If you were given a $35 raspberry pie, you probably would expect the pie to be amazing, given the price. However, if you were given a computer for that price, your expectations would be very low… until you were told that it was the best-selling British computer in only three years after its introduction in 2012.
That feeling of surprise has always surrounded the Raspberry Pi, a tiny computer the size of a credit card that has been used by hobbyists, students, and developers with a wide range of backgrounds and skill levels. Its power and flexibility has allowed people to bring numerous projects to life, ranging from a custom retro gaming box to a microwave.
A New Breed of DIYers
As the Raspberry Pi includes almost everything that a normal-sized computer has, such as a CPU, USB ports, Bluetooth, Wireless LAN, and an HDMI port, it can be used as a way to bring customizable computing power to projects where a custom-created computer was needed in the past, especially given its small size. This trait has allowed people with various interests to use the Raspberry Pi for their projects, as well as introduce them to fields and interests they weren’t interested in in the past.
For many, it introduced them to the world of programming and possibly took their hobby to the next level by bringing them to life. With general purpose input/output (GPIO) pins, it’s easy for the Raspberry Pi to interact with electronics. Toy makers are now using the Raspberry Pi to add functionality to the toys they make, or modify other toys, turning them into “smart toys.” Likewise, it allows programmers an easier way to bring their projects from software to the physical world.
Introducing Open Source
Given its unique hardware, the Raspberry Pi can’t use regular operating systems without some major add-ons. An open source operating system based on Debian optimized for the Raspberry Pi called Raspbian was created. For programmers who used Linux, getting around in this OS was not much of an issue. For those who weren’t familiar with Linux, using it proved to be more of a challenge. However, true to the nature of open source, a community quickly formed. Users were able to collaborate with each other. New users were able to learn from the more experienced ones.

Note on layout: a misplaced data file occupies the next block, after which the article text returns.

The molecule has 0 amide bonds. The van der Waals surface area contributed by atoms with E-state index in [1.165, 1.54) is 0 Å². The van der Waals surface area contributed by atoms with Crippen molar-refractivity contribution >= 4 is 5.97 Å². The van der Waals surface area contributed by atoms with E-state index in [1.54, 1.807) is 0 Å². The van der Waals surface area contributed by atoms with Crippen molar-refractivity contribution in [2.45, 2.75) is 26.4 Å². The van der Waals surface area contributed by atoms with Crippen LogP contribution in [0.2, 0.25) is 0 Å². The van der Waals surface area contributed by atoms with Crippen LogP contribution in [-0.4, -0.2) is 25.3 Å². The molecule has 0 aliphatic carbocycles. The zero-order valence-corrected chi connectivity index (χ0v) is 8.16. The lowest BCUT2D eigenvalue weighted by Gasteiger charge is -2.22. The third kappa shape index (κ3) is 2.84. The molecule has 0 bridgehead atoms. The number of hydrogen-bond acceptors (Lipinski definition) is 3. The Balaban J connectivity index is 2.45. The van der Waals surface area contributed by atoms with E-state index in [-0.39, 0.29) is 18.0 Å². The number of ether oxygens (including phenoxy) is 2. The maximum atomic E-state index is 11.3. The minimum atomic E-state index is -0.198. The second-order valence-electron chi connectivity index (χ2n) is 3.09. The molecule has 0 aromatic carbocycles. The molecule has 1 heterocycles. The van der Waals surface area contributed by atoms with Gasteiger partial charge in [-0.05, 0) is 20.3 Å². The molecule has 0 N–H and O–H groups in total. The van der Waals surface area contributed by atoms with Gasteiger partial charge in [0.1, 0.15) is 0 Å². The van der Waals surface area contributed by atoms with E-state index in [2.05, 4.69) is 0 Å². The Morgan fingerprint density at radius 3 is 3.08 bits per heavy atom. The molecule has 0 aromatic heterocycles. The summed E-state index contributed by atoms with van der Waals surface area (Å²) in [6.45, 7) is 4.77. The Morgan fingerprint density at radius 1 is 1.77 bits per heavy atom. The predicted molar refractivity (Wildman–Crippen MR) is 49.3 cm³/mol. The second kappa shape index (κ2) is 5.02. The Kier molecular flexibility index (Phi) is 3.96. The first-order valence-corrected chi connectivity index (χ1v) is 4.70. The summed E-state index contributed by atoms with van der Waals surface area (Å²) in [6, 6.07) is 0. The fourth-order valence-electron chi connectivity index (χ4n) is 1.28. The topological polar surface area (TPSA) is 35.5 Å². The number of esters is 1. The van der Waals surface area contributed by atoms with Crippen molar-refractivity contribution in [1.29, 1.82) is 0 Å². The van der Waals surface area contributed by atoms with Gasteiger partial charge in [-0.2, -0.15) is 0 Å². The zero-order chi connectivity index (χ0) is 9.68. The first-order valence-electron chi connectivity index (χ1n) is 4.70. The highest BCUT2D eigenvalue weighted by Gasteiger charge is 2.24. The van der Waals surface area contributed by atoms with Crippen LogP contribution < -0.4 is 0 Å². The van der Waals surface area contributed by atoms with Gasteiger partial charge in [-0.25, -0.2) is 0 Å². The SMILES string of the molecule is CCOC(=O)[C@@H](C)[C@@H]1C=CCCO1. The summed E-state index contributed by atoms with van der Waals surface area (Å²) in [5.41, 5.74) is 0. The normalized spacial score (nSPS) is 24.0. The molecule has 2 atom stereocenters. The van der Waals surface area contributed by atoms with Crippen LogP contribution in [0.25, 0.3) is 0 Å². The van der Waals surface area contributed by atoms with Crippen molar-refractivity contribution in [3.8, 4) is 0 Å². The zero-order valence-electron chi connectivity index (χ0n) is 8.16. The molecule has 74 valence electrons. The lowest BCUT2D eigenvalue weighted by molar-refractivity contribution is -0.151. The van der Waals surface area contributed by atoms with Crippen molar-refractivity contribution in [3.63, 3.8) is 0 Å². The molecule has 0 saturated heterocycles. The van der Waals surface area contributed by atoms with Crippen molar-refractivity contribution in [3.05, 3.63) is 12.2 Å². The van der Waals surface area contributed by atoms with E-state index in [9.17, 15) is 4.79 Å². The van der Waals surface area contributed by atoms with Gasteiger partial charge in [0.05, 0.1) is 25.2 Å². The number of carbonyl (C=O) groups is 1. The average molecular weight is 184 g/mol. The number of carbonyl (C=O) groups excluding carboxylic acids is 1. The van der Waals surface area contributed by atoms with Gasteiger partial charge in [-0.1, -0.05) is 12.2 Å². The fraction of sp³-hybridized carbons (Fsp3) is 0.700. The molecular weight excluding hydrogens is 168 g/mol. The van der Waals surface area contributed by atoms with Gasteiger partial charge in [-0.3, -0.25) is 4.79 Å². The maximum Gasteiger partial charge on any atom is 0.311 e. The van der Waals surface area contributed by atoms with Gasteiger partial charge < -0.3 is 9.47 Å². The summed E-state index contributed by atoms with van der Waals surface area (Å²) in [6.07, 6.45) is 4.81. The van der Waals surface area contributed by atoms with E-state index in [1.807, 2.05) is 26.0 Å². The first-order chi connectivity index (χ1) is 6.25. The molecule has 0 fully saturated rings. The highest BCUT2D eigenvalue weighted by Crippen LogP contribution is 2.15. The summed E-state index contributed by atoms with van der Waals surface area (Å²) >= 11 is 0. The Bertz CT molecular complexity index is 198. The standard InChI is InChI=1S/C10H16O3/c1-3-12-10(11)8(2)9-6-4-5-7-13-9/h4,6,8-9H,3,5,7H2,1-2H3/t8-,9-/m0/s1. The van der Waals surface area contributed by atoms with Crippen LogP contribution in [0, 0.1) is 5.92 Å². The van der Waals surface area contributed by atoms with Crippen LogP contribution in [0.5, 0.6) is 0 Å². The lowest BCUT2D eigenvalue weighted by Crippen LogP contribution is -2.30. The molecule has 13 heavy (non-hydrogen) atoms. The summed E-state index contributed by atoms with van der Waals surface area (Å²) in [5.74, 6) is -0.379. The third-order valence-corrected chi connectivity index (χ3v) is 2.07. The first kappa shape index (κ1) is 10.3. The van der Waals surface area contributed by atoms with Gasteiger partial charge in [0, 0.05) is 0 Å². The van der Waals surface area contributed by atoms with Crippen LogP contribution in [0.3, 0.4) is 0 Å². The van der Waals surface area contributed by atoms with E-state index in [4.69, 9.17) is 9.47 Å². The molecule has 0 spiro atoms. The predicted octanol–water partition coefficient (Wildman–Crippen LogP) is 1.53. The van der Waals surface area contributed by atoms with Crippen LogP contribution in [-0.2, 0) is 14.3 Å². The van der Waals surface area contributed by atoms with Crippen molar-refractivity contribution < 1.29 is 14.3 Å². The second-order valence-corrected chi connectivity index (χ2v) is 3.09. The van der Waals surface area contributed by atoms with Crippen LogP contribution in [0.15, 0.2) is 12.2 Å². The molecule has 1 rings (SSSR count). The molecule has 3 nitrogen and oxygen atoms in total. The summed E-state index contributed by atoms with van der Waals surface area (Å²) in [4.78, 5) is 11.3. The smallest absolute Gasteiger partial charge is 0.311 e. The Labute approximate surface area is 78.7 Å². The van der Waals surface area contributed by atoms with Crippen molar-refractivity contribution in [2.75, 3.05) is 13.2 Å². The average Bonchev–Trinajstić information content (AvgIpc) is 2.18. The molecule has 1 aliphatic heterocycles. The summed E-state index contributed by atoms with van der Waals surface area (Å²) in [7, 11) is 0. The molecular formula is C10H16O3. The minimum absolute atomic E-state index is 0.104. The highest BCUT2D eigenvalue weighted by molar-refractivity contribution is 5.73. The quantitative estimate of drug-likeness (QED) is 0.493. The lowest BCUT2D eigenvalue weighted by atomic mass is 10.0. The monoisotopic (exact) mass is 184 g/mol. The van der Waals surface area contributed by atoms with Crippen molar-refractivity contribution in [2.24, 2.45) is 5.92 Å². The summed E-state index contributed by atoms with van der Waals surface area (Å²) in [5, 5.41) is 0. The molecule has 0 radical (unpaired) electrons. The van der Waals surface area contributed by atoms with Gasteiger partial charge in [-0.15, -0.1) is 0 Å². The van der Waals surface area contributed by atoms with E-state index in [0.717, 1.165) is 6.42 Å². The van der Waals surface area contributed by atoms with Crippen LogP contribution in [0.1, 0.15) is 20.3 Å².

This not only further encouraged more people to get a Raspberry Pi, knowing that a supportive community was there to help them should they encounter any problems, but it also introduced more people to the open source software movement. This further improved the Raspberry Pi as more people joined the collaboration.
Educating the Future
As the reason for the creation of the Raspberry Pi by the Raspberry Pi Foundation was to promote the teaching of basic computer skills in schools and developing countries, the Foundation actively promotes its use in education around the world and provides support to these educational institutions. One of these initiatives is Picademy, a free teacher training initiative with the aim of giving them the tools they need to be able to teach their students well.
With the use of the Raspberry Pi, a relatively inexpensive tool, kids are able to experiment with computer projects without much financial risk, compared to if they tinkered with a standard desktop computer instead. As making mistakes and subsequent guidance tend to be great for learning, using a tool that can be easily re-acquired at relative ease makes it perfect for kids. And with Raspberry Pi gaining even more traction around the world, a lot of future adults will have the knowledge on open source software and computing in general. This could have great benefits in areas where a gap exists in access to computing education, as well as society as a whole.
While we can expect to see a lot of the benefits of Raspberry Pi in the future, there are already quite a number in action today, thanks to some open source entrepreneurs. Slice, a media box with internal storage that can connect to TVs, is commercially released with a Raspberry Pi running inside it after a successful Kickstarter campaign. Unlike other media boxes, it’s easy to customize, especially for those familiar with Raspberry Pi. Another product called Pi-Top, a laptop that’s powered by Raspberry Pi, was launched with minimal external components while also making it easy to customize. Its goals aligned well with the educational goals of Raspberry Pi as it provided a cheaper alternative for people to have their own computer.
These are just a few of the projects that have utilized the Raspberry Pi and there is definitely much more to come. One area might be blockchain technology, often called the next generation of the internet. While it’s commonly associated with massive mining rigs, the much-smaller Raspberry Pi is slowly entering this new space as users on the Nxt blockchain platform are able to participate in the network with the device itself.
The Raspberry Pi has clearly made its mark on the world. It has introduced large numbers of people to programming and enabled projects to come to life, both personally and commercially. As it continues to be adopted in education and open source software development, we can only expect its positive effect to exponentially grow in the future. Not bad for a $35 computer.